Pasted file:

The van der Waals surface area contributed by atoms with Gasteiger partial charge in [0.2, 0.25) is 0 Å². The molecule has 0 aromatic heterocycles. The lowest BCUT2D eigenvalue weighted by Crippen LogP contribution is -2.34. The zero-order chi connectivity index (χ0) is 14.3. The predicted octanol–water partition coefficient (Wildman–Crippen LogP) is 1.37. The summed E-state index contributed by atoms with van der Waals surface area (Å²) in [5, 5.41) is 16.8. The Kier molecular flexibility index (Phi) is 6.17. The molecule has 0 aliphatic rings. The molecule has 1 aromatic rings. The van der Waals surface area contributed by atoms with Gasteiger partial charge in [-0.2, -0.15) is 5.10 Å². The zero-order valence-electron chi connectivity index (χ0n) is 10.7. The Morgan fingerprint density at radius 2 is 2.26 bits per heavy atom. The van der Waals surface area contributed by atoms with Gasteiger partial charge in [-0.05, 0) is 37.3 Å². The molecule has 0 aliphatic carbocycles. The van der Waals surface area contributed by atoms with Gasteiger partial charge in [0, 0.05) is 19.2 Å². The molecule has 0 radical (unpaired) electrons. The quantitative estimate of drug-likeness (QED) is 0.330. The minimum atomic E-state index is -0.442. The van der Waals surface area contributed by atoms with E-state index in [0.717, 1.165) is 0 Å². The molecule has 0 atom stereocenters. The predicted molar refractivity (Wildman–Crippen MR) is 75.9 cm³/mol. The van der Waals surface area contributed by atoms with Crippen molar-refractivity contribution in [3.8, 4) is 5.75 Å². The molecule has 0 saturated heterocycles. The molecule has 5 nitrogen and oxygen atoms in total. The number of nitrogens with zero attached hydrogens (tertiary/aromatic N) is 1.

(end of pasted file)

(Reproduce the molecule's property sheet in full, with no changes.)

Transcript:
The van der Waals surface area contributed by atoms with Gasteiger partial charge in [0.2, 0.25) is 0 Å². The molecule has 0 aromatic heterocycles. The lowest BCUT2D eigenvalue weighted by Crippen LogP contribution is -2.34. The zero-order chi connectivity index (χ0) is 14.3. The predicted octanol–water partition coefficient (Wildman–Crippen LogP) is 1.37. The summed E-state index contributed by atoms with van der Waals surface area (Å²) in [5, 5.41) is 16.8. The Kier molecular flexibility index (Phi) is 6.17. The molecule has 0 aliphatic rings. The molecule has 1 aromatic rings. The van der Waals surface area contributed by atoms with Gasteiger partial charge in [-0.2, -0.15) is 5.10 Å². The zero-order valence-electron chi connectivity index (χ0n) is 10.7. The Morgan fingerprint density at radius 2 is 2.26 bits per heavy atom. The van der Waals surface area contributed by atoms with Gasteiger partial charge in [-0.05, 0) is 37.3 Å². The molecule has 0 aliphatic carbocycles. The van der Waals surface area contributed by atoms with Gasteiger partial charge in [0, 0.05) is 19.2 Å². The molecule has 0 radical (unpaired) electrons. The quantitative estimate of drug-likeness (QED) is 0.330. The minimum atomic E-state index is -0.442. The van der Waals surface area contributed by atoms with E-state index in [0.717, 1.165) is 0 Å². The molecule has 0 atom stereocenters. The predicted molar refractivity (Wildman–Crippen MR) is 75.9 cm³/mol. The van der Waals surface area contributed by atoms with Crippen molar-refractivity contribution in [3.8, 4) is 5.75 Å². The molecule has 0 saturated heterocycles. The molecule has 5 nitrogen and oxygen atoms in total. The number of nitrogens with zero attached hydrogens (tertiary/aromatic N) is 1.